Forum for Science, Industry and Business

Sponsored by:     3M 
Search our Site:

 

Moved by Geodynamics

22.06.2010
Underground Forces: Deformation Processes in Gravel Deposits

Deformation bands in the gravel layers of the Eisenstadt-Sopron Basin form as a result of heterogeneous displacement in the surrounding sediment. This is caused by gradients in the deformation intensity, which occur both parallel and perpendicular to a fault. These findings from a project funded by the Austrian Science Fund (FWF) will help scientists to reach a better understanding of both basic geological processes and the formation and structure of oil and water reservoirs.

As impressively demonstrated by the Himalayas and Pacific oceanic trenches, tectonic forces can really get things moving. However, even these dramatic geological manifestations move just a few millimetres or centimetres per year. Other phenomena associated with geological forces, known as deformation bands, are also subject to movement on a similar scale. These bands arise in soft porous rocks, such as sandstone. They occur where coarse-grained rocks are displaced by the shear forces of the overlying or underlying rock horizons, or undergo a change in volume. In contrast to what is known as a fault, in which the layer of rock ruptures, in the deformation bands, sediment grains are merely fractured or reorganised. The porosity of the rock and, therefore, its permeability to fluids, changes as a result of this process. Deformation bands thus contribute to the formation and structure of oil or water reservoirs. Attaining a better understanding of their effect on the surrounding rock is the aim of a project being carried out at the Department for Geodynamics and Sedimentology at the University of Vienna.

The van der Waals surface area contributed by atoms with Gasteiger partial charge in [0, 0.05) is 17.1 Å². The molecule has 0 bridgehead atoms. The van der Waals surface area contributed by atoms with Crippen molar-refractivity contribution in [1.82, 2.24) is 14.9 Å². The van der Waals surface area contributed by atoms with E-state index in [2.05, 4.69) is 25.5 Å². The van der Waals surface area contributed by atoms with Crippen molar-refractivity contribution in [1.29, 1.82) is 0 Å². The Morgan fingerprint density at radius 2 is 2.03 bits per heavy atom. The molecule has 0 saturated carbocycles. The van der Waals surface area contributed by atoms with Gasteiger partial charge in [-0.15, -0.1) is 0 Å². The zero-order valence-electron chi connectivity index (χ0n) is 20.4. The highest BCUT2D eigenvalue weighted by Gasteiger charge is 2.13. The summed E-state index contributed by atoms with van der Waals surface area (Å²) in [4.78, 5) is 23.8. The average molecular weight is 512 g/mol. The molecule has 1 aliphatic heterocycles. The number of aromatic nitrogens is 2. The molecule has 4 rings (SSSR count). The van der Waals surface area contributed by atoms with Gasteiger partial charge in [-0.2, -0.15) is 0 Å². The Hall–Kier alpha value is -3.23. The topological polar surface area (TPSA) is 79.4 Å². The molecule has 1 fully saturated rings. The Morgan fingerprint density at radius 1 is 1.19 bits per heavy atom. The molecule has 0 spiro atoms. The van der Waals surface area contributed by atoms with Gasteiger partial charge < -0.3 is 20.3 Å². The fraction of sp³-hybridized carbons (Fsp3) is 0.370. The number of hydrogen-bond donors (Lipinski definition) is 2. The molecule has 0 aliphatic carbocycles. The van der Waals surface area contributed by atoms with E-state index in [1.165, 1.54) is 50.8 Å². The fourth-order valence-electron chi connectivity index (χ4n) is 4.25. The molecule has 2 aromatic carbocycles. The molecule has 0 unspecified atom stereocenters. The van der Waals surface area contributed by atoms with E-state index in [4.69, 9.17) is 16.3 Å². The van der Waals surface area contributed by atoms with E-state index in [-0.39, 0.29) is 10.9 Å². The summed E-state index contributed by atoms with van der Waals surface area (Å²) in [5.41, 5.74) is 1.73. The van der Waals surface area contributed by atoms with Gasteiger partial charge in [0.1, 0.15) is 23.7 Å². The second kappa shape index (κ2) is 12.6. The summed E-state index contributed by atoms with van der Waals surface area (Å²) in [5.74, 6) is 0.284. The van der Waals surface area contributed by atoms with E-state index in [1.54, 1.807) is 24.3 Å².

IT'S ALL ABOUT THE GRAIN!
As part of this study, project leader Dr. Ulrike Exner and her team successfully demonstrated that, due to their relatively coarse grain size, deformation bands in gravels in the Eisenstadt-Sopron Basin near Lake Neusiedl on the Austrian-Hungarian border display a gradient in the strain intensity. This gradient runs from the undeformed neighbouring rock to the middle of the deformation band. As Dr. Exner outlines: "The stresses responsible for this act perpendicular of the deformation band. However, we discovered that a displacement gradient also exists parallel to the fault zone. The largest displacement can be measured in the middle of the deformation band. It decreases above and below this point towards the tips of the band." The presence of these two differently oriented displacement gradients causes folding in the surrounding sediment layers.
REVERSE DRAG
Dr. Exner explains the further effects of these heterogeneous deformations in the rock as follows: "The surrounding rock horizons begin to deform. This effect is known as reverse drag. In closely-spaced deformation bands, such drags can even overlap. The resulting geometrical patterns become increasingly complex." However, as Dr. Exner also states, models exist that can explain these patterns: "The so-called domino model explains these patterns in terms of the rotation of blocks of rock between the different deformation bands. Because the rock is still soft and the deformation proceeds very slowly, the behaviour of these blocks is ductile and they are easily deformed."